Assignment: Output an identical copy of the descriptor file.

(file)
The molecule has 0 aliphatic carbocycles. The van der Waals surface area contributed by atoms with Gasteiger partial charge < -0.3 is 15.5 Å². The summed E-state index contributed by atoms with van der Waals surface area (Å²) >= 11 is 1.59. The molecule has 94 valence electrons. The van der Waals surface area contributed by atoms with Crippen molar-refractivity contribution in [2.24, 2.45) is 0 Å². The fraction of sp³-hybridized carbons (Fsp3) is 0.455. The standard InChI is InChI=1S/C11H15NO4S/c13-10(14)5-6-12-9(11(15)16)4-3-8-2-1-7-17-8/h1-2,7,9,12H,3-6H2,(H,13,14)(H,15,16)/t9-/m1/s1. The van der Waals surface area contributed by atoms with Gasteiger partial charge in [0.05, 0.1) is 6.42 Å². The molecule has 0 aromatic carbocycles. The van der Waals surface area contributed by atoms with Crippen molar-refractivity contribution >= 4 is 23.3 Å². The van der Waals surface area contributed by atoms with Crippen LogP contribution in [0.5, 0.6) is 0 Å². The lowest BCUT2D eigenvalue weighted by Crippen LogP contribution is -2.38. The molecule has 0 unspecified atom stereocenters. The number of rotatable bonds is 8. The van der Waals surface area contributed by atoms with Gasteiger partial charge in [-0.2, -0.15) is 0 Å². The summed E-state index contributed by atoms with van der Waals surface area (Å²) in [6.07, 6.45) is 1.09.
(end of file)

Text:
The molecule has 0 aliphatic carbocycles. The van der Waals surface area contributed by atoms with Gasteiger partial charge < -0.3 is 15.5 Å². The summed E-state index contributed by atoms with van der Waals surface area (Å²) >= 11 is 1.59. The molecule has 94 valence electrons. The van der Waals surface area contributed by atoms with Crippen molar-refractivity contribution in [2.24, 2.45) is 0 Å². The fraction of sp³-hybridized carbons (Fsp3) is 0.455. The standard InChI is InChI=1S/C11H15NO4S/c13-10(14)5-6-12-9(11(15)16)4-3-8-2-1-7-17-8/h1-2,7,9,12H,3-6H2,(H,13,14)(H,15,16)/t9-/m1/s1. The van der Waals surface area contributed by atoms with Gasteiger partial charge in [0.05, 0.1) is 6.42 Å². The molecule has 0 aromatic carbocycles. The van der Waals surface area contributed by atoms with Crippen molar-refractivity contribution >= 4 is 23.3 Å². The van der Waals surface area contributed by atoms with Crippen LogP contribution in [0.5, 0.6) is 0 Å². The lowest BCUT2D eigenvalue weighted by Crippen LogP contribution is -2.38. The molecule has 0 unspecified atom stereocenters. The number of rotatable bonds is 8. The van der Waals surface area contributed by atoms with Gasteiger partial charge in [-0.2, -0.15) is 0 Å². The summed E-state index contributed by atoms with van der Waals surface area (Å²) in [6.07, 6.45) is 1.09.